For farangs who have become sympathetic with the red shirts, their political opinions have often been construed as something of a threat to the traditional elite. When this threat grows large, the Thai elite find ways to discredit their views, humiliate their status in Thai society, even label them as “the other” in the perfect world of Thai nationhood.

Traditionally, the general Thai view is that some farangs may know a lot about Thai politics, culture, way of life and so on, but they will never be able to reach the core of Thai-ness.

Australian Conor David Purcell, a staunch red shirt activist who incited the crowds.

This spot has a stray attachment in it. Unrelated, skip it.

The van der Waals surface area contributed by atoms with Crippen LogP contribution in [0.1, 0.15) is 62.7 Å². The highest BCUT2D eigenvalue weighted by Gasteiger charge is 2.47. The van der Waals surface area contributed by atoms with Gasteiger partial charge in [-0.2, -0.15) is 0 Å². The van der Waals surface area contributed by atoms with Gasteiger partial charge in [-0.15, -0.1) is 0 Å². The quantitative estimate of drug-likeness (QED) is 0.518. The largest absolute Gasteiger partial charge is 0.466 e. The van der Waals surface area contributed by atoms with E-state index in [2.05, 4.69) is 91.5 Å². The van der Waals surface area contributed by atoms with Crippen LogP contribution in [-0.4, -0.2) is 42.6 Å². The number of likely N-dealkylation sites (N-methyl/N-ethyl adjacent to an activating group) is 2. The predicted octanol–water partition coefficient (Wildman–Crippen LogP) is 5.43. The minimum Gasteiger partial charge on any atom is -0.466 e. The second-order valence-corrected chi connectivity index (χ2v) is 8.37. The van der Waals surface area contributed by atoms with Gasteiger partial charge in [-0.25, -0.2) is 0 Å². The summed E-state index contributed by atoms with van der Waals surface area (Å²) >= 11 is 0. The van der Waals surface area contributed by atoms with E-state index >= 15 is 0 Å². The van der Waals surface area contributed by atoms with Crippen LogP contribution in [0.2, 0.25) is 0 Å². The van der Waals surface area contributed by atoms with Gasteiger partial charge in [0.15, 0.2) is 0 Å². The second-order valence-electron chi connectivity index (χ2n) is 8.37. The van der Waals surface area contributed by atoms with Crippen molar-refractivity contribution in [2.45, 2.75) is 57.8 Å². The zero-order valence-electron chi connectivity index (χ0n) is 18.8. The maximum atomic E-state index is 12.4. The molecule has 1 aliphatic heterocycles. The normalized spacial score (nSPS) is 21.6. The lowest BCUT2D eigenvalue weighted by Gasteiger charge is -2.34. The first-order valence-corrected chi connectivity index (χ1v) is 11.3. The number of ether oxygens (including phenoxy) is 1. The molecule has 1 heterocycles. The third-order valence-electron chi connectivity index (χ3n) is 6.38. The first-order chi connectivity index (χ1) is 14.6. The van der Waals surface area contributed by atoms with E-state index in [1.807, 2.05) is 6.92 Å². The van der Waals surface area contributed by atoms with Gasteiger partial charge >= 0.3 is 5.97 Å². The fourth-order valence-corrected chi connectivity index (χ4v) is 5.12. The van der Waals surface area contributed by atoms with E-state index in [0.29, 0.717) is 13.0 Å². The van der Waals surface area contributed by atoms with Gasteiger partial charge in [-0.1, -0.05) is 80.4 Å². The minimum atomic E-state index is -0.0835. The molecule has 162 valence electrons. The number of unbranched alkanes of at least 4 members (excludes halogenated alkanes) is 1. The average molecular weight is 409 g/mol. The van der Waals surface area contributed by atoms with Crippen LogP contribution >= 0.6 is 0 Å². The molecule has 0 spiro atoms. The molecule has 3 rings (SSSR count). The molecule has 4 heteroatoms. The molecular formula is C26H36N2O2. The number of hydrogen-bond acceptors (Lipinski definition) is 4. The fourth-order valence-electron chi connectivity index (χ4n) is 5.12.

Farang professors might have spent years studying Thailand, but they will never understand the country in the same way the Thais do. It is with this assumption that the Thai elite continue to build protective walls against the interference from resident foreigners.

As the political conflict became increasingly brutal, the traditional elite embarked on stirring up a sense of xenophobia among the Thais.

As a result, some members of the Thai public have shown their disapproval of those certain farangs whose political viewpoints are different from theirs.

The case of the CNN reporting on the Thai crisis exemplifies how the discourse of “farangs-who-know-little-about-Thailand” has been played up in order to conceal the ugliness of Thai politics.

Most Thais who have access to CNN, particularly those who have been well-exposed to international media, were quick to bring into disrepute the credibility of the American global news network.